Reflections On Surviving A School Shooting, Finding Hope Decades Later
Editor's Note: This piece was originally published March 16, 2018.
In 2018, after the shooting at Stoneman Douglas High School in Parkland, Fla. killed 17 people, students were moved to action. Many of the survivors became activists demanding action on gun control and organized student walkouts in schools throught the country, including here in Wisconsin.
Devorah Heitner has been on Lake Effect previously, to talk about her work with kids and technology. But Heitner is also a survivor of a school shooting and she wrote about her experience for Time.
"It was just such an insane situation and... we sat there in my friend Stefan's bedroom, you know, thinking that we were all going to die."
It was 1992 and Heitner was a student at Bard College at Simon's Rock in Massachusetts. Another student, Wayne Lo, was able to purchase a gun due to a loophole in Massachusetts law at the time. He murdered one of Heitner's friends and fellow student, Galen Gibson, as well as Professor Ñacuñán Sáez. Lo injured at least four other people during the rampage.
Heitner describes the fear she felt hiding on campus and the ensuing anger: "It was just such an insane situation and ... we sat there in my friend Stefan's bedroom, you know, thinking that we were all going to die. It was very bizarre. I remember feeling really angry. I remember feeling distressed that I hadn't accomplished very much yet in my life because I was 17."
"Later when I learned how easy it had been for the killer to get a gun, I was really enraged. And I hadn't thought that much about gun control, you know, before this happened in 1992. "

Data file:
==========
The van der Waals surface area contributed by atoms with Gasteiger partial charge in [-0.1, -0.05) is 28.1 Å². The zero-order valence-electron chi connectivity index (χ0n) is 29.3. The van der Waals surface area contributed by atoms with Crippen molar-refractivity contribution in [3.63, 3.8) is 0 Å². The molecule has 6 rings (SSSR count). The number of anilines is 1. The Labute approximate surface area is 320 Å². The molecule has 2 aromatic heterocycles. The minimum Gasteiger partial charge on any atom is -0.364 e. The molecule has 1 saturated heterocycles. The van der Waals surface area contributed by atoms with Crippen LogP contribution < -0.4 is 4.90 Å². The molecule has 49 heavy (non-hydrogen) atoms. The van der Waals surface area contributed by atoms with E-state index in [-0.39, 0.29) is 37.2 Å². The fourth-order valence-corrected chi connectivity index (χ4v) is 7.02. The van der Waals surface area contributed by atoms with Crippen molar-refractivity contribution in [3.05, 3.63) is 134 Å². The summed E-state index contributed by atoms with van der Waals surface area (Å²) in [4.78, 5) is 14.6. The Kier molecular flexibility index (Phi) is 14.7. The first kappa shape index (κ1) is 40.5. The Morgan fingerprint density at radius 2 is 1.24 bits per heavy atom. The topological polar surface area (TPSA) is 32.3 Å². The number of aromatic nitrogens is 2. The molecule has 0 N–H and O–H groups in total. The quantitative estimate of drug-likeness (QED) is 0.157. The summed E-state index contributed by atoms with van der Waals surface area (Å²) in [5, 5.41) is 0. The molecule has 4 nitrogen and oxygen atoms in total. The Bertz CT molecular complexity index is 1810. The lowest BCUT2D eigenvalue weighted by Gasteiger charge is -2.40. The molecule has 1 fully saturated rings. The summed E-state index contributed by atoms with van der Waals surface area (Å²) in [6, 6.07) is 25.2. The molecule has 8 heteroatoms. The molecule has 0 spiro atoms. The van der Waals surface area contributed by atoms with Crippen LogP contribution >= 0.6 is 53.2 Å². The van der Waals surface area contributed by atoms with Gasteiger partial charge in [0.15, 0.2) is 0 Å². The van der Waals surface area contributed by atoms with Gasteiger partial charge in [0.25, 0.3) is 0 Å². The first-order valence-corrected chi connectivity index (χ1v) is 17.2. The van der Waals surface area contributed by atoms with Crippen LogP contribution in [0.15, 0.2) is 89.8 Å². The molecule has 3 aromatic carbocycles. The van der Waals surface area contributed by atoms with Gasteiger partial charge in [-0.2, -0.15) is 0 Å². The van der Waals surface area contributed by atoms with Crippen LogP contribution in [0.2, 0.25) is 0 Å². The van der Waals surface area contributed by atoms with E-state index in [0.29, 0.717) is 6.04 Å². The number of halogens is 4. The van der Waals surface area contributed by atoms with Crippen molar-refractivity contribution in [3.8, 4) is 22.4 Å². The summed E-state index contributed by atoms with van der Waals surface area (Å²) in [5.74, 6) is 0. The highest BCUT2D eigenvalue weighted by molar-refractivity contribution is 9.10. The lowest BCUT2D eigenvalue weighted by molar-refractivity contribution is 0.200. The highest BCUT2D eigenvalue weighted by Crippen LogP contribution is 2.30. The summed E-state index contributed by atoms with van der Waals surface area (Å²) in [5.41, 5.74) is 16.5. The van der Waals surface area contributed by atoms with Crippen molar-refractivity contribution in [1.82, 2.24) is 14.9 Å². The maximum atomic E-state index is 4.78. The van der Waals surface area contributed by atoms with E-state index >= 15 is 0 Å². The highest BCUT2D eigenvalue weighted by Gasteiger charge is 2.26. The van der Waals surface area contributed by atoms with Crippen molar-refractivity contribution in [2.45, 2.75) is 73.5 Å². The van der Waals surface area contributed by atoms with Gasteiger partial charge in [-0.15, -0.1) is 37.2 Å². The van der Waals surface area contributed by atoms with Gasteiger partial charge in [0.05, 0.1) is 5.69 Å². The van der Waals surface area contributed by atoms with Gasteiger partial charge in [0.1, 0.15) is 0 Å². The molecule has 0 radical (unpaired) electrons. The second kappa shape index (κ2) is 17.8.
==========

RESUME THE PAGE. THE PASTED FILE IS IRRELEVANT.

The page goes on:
She says she felt powerless and grim, waiting for the police to arrive and the murder spree to end. Those feelings changed as time went on.
"Later when I learned how easy it had been for the killer to get a gun, I was really enraged," Heitner explains. "And I hadn't thought that much about gun control, you know, before this happened in 1992. People who had guns seemed like a whole other world away from me."
She continues, "I didn't grow up in a hunting culture or in a street violence culture. I wasn't really around guns at all ... and so it just seemed very bizarre to me that anyone would want a gun or that it would be okay for an angry 18-year-old to just wake up one morning and go and buy one in a sporting goods store."
Heitner isn't positive why the shooting at Stoneman Douglas resonated with so many people, although she has some ideas. She believes that every shooting, before and after her experience in 1992, have added something to the national dialogue.
"It's hard to say why this and not previous horrific events, but I think each one actually does bring more and more people to the table and maybe this is the one that's going to finally affect change," says Heitner.